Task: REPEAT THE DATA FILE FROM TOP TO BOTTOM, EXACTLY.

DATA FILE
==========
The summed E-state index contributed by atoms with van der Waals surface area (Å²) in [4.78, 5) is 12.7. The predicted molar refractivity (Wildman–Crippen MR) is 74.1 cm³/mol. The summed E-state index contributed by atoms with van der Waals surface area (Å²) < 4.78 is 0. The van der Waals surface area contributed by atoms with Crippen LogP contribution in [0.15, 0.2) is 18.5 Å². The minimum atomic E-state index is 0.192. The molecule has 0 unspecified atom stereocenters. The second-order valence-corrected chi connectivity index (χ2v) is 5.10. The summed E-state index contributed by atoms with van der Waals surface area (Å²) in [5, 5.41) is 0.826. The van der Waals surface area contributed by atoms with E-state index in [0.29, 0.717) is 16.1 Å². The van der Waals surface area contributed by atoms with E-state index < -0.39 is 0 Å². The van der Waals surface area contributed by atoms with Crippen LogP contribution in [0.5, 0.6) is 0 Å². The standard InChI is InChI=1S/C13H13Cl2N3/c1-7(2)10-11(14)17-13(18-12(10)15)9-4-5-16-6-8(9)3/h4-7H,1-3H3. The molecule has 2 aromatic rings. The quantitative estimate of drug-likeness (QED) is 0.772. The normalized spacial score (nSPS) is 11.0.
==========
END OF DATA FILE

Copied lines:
The summed E-state index contributed by atoms with van der Waals surface area (Å²) in [4.78, 5) is 12.7. The predicted molar refractivity (Wildman–Crippen MR) is 74.1 cm³/mol. The summed E-state index contributed by atoms with van der Waals surface area (Å²) < 4.78 is 0. The van der Waals surface area contributed by atoms with Crippen LogP contribution in [0.15, 0.2) is 18.5 Å². The minimum atomic E-state index is 0.192. The molecule has 0 unspecified atom stereocenters. The second-order valence-corrected chi connectivity index (χ2v) is 5.10. The summed E-state index contributed by atoms with van der Waals surface area (Å²) in [5, 5.41) is 0.826. The van der Waals surface area contributed by atoms with E-state index in [0.29, 0.717) is 16.1 Å². The van der Waals surface area contributed by atoms with E-state index < -0.39 is 0 Å². The van der Waals surface area contributed by atoms with Crippen LogP contribution in [0.5, 0.6) is 0 Å². The standard InChI is InChI=1S/C13H13Cl2N3/c1-7(2)10-11(14)17-13(18-12(10)15)9-4-5-16-6-8(9)3/h4-7H,1-3H3. The molecule has 2 aromatic rings. The quantitative estimate of drug-likeness (QED) is 0.772. The normalized spacial score (nSPS) is 11.0.